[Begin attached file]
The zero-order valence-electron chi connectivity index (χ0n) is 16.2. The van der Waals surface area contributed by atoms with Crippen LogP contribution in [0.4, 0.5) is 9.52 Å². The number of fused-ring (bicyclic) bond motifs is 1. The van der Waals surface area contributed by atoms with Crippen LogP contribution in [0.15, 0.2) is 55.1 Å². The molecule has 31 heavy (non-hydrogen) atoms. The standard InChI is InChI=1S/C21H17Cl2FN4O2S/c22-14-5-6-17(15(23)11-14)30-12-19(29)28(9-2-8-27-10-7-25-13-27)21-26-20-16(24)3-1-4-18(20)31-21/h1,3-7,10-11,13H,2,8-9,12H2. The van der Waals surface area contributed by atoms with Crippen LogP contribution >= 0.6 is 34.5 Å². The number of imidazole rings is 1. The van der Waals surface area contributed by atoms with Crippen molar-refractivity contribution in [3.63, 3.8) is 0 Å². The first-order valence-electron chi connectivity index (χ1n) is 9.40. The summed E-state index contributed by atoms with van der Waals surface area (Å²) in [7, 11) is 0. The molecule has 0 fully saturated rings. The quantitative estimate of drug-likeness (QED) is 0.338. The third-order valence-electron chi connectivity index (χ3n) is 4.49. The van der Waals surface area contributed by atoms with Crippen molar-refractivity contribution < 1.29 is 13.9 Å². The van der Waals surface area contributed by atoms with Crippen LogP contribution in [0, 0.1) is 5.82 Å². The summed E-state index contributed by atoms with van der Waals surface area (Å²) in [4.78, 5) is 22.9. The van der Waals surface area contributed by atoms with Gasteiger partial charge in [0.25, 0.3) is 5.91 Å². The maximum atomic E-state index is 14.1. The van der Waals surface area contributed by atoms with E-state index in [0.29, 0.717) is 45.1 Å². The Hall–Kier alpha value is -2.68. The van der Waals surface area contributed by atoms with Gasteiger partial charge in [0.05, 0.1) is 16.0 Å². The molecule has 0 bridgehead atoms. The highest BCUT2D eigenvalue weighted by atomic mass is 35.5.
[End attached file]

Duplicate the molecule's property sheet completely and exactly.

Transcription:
The zero-order valence-electron chi connectivity index (χ0n) is 16.2. The van der Waals surface area contributed by atoms with Crippen LogP contribution in [0.4, 0.5) is 9.52 Å². The number of fused-ring (bicyclic) bond motifs is 1. The van der Waals surface area contributed by atoms with Crippen LogP contribution in [0.15, 0.2) is 55.1 Å². The molecule has 31 heavy (non-hydrogen) atoms. The standard InChI is InChI=1S/C21H17Cl2FN4O2S/c22-14-5-6-17(15(23)11-14)30-12-19(29)28(9-2-8-27-10-7-25-13-27)21-26-20-16(24)3-1-4-18(20)31-21/h1,3-7,10-11,13H,2,8-9,12H2. The van der Waals surface area contributed by atoms with Crippen LogP contribution >= 0.6 is 34.5 Å². The number of imidazole rings is 1. The van der Waals surface area contributed by atoms with Crippen molar-refractivity contribution in [3.63, 3.8) is 0 Å². The first-order valence-electron chi connectivity index (χ1n) is 9.40. The summed E-state index contributed by atoms with van der Waals surface area (Å²) in [7, 11) is 0. The molecule has 0 fully saturated rings. The quantitative estimate of drug-likeness (QED) is 0.338. The third-order valence-electron chi connectivity index (χ3n) is 4.49. The van der Waals surface area contributed by atoms with Crippen molar-refractivity contribution < 1.29 is 13.9 Å². The van der Waals surface area contributed by atoms with Crippen LogP contribution in [0, 0.1) is 5.82 Å². The summed E-state index contributed by atoms with van der Waals surface area (Å²) in [4.78, 5) is 22.9. The van der Waals surface area contributed by atoms with Gasteiger partial charge in [0.25, 0.3) is 5.91 Å². The maximum atomic E-state index is 14.1. The van der Waals surface area contributed by atoms with E-state index in [0.29, 0.717) is 45.1 Å². The Hall–Kier alpha value is -2.68. The van der Waals surface area contributed by atoms with Gasteiger partial charge in [0.05, 0.1) is 16.0 Å². The molecule has 0 bridgehead atoms. The highest BCUT2D eigenvalue weighted by atomic mass is 35.5.